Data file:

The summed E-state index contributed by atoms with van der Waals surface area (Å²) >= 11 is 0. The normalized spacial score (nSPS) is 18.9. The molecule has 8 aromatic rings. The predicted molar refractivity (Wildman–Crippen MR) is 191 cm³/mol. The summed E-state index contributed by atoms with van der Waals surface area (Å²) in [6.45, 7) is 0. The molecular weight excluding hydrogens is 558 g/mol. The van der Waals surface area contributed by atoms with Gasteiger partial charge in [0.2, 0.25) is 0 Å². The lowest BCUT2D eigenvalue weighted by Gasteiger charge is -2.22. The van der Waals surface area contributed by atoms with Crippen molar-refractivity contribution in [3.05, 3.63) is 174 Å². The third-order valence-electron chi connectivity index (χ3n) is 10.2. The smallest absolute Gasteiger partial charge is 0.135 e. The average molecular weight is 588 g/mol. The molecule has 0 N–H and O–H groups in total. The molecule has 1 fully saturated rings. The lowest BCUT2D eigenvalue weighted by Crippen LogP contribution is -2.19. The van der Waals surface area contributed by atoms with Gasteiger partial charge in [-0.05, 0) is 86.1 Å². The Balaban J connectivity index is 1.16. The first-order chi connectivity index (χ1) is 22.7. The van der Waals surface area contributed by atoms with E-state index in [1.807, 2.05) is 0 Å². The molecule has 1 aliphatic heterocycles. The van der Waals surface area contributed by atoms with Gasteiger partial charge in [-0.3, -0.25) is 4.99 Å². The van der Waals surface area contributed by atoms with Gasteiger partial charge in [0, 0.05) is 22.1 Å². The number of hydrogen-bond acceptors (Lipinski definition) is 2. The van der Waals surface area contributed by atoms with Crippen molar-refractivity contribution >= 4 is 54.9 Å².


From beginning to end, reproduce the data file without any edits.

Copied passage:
The summed E-state index contributed by atoms with van der Waals surface area (Å²) >= 11 is 0. The normalized spacial score (nSPS) is 18.9. The molecule has 8 aromatic rings. The predicted molar refractivity (Wildman–Crippen MR) is 191 cm³/mol. The summed E-state index contributed by atoms with van der Waals surface area (Å²) in [6.45, 7) is 0. The molecular weight excluding hydrogens is 558 g/mol. The van der Waals surface area contributed by atoms with Gasteiger partial charge in [0.2, 0.25) is 0 Å². The lowest BCUT2D eigenvalue weighted by Gasteiger charge is -2.22. The van der Waals surface area contributed by atoms with Crippen molar-refractivity contribution in [3.05, 3.63) is 174 Å². The third-order valence-electron chi connectivity index (χ3n) is 10.2. The smallest absolute Gasteiger partial charge is 0.135 e. The average molecular weight is 588 g/mol. The molecule has 0 N–H and O–H groups in total. The molecule has 1 fully saturated rings. The lowest BCUT2D eigenvalue weighted by Crippen LogP contribution is -2.19. The van der Waals surface area contributed by atoms with Gasteiger partial charge in [-0.05, 0) is 86.1 Å². The Balaban J connectivity index is 1.16. The first-order chi connectivity index (χ1) is 22.7. The van der Waals surface area contributed by atoms with E-state index in [1.807, 2.05) is 0 Å². The molecule has 1 aliphatic heterocycles. The van der Waals surface area contributed by atoms with Gasteiger partial charge in [-0.3, -0.25) is 4.99 Å². The van der Waals surface area contributed by atoms with Gasteiger partial charge in [0, 0.05) is 22.1 Å². The number of hydrogen-bond acceptors (Lipinski definition) is 2. The van der Waals surface area contributed by atoms with Crippen molar-refractivity contribution >= 4 is 54.9 Å².